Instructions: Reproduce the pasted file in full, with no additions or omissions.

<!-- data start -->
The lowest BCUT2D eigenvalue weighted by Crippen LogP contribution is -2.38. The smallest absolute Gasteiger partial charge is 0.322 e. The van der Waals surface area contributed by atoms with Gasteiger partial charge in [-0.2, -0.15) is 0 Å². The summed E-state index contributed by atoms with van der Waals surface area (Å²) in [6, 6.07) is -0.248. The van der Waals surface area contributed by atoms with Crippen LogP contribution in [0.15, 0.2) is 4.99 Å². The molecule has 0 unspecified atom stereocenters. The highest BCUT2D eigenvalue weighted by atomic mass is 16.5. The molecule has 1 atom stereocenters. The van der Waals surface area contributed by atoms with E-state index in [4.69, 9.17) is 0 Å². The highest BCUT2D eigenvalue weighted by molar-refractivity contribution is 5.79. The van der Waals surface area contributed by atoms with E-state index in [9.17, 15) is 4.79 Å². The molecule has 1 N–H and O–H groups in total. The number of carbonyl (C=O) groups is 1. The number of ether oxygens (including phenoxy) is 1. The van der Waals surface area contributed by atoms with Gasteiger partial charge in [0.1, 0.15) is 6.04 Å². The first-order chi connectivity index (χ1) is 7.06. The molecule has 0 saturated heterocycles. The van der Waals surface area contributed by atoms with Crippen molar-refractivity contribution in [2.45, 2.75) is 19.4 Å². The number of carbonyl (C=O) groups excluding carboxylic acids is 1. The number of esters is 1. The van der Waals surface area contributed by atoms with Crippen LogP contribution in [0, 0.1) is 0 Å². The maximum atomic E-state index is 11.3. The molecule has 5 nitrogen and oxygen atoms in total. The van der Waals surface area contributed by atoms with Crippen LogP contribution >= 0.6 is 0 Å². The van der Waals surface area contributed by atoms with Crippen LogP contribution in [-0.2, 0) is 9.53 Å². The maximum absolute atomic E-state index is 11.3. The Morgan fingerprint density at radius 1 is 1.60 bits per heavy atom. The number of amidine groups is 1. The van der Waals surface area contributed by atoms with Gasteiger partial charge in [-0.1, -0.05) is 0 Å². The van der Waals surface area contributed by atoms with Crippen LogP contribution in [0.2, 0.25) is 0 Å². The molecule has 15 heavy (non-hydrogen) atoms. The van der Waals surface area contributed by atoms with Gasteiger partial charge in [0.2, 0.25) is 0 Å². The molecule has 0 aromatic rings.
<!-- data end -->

The lowest BCUT2D eigenvalue weighted by Crippen LogP contribution is -2.38. The smallest absolute Gasteiger partial charge is 0.322 e. The van der Waals surface area contributed by atoms with Gasteiger partial charge in [-0.2, -0.15) is 0 Å². The summed E-state index contributed by atoms with van der Waals surface area (Å²) in [6, 6.07) is -0.248. The van der Waals surface area contributed by atoms with Crippen LogP contribution in [0.15, 0.2) is 4.99 Å². The molecule has 0 unspecified atom stereocenters. The highest BCUT2D eigenvalue weighted by atomic mass is 16.5. The molecule has 1 atom stereocenters. The van der Waals surface area contributed by atoms with E-state index in [4.69, 9.17) is 0 Å². The highest BCUT2D eigenvalue weighted by molar-refractivity contribution is 5.79. The van der Waals surface area contributed by atoms with E-state index in [9.17, 15) is 4.79 Å². The molecule has 1 N–H and O–H groups in total. The number of carbonyl (C=O) groups is 1. The number of ether oxygens (including phenoxy) is 1. The van der Waals surface area contributed by atoms with Gasteiger partial charge in [0.1, 0.15) is 6.04 Å². The first-order chi connectivity index (χ1) is 7.06. The molecule has 0 saturated heterocycles. The van der Waals surface area contributed by atoms with Crippen molar-refractivity contribution in [2.45, 2.75) is 19.4 Å². The number of carbonyl (C=O) groups excluding carboxylic acids is 1. The number of esters is 1. The van der Waals surface area contributed by atoms with Crippen LogP contribution in [0, 0.1) is 0 Å². The maximum atomic E-state index is 11.3. The molecule has 5 nitrogen and oxygen atoms in total. The van der Waals surface area contributed by atoms with Crippen LogP contribution >= 0.6 is 0 Å². The van der Waals surface area contributed by atoms with Crippen LogP contribution in [-0.2, 0) is 9.53 Å². The maximum absolute atomic E-state index is 11.3. The Morgan fingerprint density at radius 1 is 1.60 bits per heavy atom. The number of amidine groups is 1. The van der Waals surface area contributed by atoms with Gasteiger partial charge in [-0.1, -0.05) is 0 Å². The van der Waals surface area contributed by atoms with Crippen LogP contribution in [0.2, 0.25) is 0 Å². The molecule has 15 heavy (non-hydrogen) atoms. The van der Waals surface area contributed by atoms with Gasteiger partial charge in [0.2, 0.25) is 0 Å². The molecule has 0 aromatic rings.